Current thoughts about the integration of field and laboratory sciences in genetic control of disease vectors


  • T.W. Scott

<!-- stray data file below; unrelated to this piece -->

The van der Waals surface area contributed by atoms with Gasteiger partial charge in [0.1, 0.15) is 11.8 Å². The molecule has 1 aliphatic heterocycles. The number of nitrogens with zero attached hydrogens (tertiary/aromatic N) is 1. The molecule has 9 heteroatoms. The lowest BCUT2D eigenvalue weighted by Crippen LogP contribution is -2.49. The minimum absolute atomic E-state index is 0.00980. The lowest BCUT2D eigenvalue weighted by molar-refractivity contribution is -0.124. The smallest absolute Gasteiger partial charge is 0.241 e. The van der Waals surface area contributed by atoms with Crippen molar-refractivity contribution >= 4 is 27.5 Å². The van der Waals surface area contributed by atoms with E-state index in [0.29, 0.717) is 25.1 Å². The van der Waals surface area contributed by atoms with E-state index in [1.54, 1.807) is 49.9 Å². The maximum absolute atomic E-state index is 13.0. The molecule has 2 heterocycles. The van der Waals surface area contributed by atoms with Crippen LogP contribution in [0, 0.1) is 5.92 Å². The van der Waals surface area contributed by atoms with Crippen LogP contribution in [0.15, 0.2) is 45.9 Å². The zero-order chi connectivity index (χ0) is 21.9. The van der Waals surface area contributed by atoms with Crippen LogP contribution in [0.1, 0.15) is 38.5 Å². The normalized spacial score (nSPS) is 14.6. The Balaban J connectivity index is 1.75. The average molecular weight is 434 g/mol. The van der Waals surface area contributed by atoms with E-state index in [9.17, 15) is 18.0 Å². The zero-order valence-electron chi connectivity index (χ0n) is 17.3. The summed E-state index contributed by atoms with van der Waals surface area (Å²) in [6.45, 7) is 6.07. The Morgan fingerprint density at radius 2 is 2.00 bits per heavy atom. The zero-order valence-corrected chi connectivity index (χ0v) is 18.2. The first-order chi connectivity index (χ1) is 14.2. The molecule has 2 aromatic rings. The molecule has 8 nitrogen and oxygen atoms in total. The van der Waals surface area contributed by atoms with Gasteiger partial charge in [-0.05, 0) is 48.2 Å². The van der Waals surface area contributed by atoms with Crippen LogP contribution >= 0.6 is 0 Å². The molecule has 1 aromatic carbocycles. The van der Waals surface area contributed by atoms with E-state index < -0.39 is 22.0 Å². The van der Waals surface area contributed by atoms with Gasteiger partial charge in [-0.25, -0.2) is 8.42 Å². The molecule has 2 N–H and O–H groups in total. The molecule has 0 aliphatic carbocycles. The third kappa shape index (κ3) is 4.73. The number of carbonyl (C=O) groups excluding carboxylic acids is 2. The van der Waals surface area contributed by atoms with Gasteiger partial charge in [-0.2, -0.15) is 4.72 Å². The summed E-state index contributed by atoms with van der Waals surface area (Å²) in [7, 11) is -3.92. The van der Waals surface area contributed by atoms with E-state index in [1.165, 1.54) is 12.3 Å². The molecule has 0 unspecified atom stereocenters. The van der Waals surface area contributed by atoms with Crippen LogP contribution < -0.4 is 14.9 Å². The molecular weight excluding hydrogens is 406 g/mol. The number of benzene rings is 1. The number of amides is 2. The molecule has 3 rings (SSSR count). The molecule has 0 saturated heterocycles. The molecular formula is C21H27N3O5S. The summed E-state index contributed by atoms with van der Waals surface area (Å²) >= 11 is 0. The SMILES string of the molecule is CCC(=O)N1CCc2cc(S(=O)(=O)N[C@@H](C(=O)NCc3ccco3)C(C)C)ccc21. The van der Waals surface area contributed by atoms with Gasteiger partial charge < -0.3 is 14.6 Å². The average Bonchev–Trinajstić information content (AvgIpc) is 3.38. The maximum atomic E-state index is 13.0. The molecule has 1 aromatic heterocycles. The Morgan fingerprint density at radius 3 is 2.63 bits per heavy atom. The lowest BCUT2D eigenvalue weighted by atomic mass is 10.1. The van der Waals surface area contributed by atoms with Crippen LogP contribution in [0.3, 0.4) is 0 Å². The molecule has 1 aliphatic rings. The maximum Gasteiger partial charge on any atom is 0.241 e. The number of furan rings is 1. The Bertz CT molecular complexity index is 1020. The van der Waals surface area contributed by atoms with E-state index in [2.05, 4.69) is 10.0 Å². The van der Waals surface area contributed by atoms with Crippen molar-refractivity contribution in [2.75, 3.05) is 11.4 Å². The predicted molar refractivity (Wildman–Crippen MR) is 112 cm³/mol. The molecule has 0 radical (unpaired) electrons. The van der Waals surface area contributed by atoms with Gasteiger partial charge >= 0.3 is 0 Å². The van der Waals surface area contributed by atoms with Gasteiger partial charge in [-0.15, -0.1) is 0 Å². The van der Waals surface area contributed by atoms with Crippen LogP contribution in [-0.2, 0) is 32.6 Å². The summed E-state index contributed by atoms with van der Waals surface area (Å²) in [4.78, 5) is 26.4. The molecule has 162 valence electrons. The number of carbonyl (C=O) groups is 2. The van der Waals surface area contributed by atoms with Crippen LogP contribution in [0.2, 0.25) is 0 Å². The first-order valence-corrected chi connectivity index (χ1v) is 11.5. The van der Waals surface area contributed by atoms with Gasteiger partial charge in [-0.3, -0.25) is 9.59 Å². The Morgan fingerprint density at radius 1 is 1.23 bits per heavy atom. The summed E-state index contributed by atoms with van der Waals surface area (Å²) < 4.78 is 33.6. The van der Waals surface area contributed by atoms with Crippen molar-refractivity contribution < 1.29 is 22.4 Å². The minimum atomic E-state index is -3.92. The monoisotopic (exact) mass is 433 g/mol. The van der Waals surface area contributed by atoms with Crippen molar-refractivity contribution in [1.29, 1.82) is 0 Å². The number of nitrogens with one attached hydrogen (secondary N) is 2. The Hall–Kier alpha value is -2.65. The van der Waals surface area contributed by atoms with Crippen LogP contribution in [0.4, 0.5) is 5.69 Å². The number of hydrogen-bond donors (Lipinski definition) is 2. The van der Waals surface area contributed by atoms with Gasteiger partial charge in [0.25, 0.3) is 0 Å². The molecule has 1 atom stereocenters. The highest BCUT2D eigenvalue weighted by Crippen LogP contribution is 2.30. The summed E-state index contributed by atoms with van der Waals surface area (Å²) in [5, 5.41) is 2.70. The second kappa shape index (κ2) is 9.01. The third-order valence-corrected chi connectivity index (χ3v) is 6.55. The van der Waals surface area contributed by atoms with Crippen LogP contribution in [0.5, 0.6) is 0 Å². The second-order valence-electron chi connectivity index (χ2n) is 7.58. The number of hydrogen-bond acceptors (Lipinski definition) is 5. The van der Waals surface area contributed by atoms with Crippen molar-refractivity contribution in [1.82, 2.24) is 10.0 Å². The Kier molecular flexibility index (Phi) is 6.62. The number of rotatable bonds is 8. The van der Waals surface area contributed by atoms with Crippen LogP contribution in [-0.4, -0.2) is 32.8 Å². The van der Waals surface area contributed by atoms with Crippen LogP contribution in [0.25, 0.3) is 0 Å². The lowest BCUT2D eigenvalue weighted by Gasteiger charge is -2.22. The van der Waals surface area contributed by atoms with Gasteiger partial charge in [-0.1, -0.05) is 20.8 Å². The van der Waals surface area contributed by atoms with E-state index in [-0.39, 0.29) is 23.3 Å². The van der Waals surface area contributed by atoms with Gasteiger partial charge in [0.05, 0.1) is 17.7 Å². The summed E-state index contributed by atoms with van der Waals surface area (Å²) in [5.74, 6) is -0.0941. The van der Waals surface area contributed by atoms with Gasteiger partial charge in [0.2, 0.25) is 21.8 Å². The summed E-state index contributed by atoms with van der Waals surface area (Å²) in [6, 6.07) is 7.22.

Realizing the full potential of genetic control of vectors for disease prevention will require development of a research agenda that captures the willingness of people with diverse expertise to work together toward constructive and substantive goals. Below I review the five ecological and population biology topics that are central to contemporary genetic vector-control programmes and present opportunities of collaboration between people engaged in primarily laboratory- versus field-based research activities: (1) spread and stability of introduced genes; (2) evolutionary consequences of mosquito transformation; (3) entomological risk, pathogen transmission and disease severity; (4) quantitative analyses of mosquito biology, disease and genetically modified mosquito (GMM) control; and (5) procedural issues. I point out opportunities for greater, mutually beneficial interaction between laboratory- and field-based scientists. I draw four general conclusions from this analysis. First, an improved understanding of ecological topics associated with GMMs will provide the conceptual and factual foundation for application of genetic-control technology. Second, four topics that should be considered research priorities are male biology, mating behaviour, colonization and mass-production effects, and population biology. Third, in addition to greater collaboration between ecologists and molecular geneticists, genetic-control programmes will require recruitment of expertise from outside the vector-borne disease arena, greater involvement by scientists from diseaseendemic countries (DECs), training for young scientists, adequate funding, and a sustained effort. Fourth, collaboration will be a central component of the legacy and success of genetic control for vector-borne disease prevention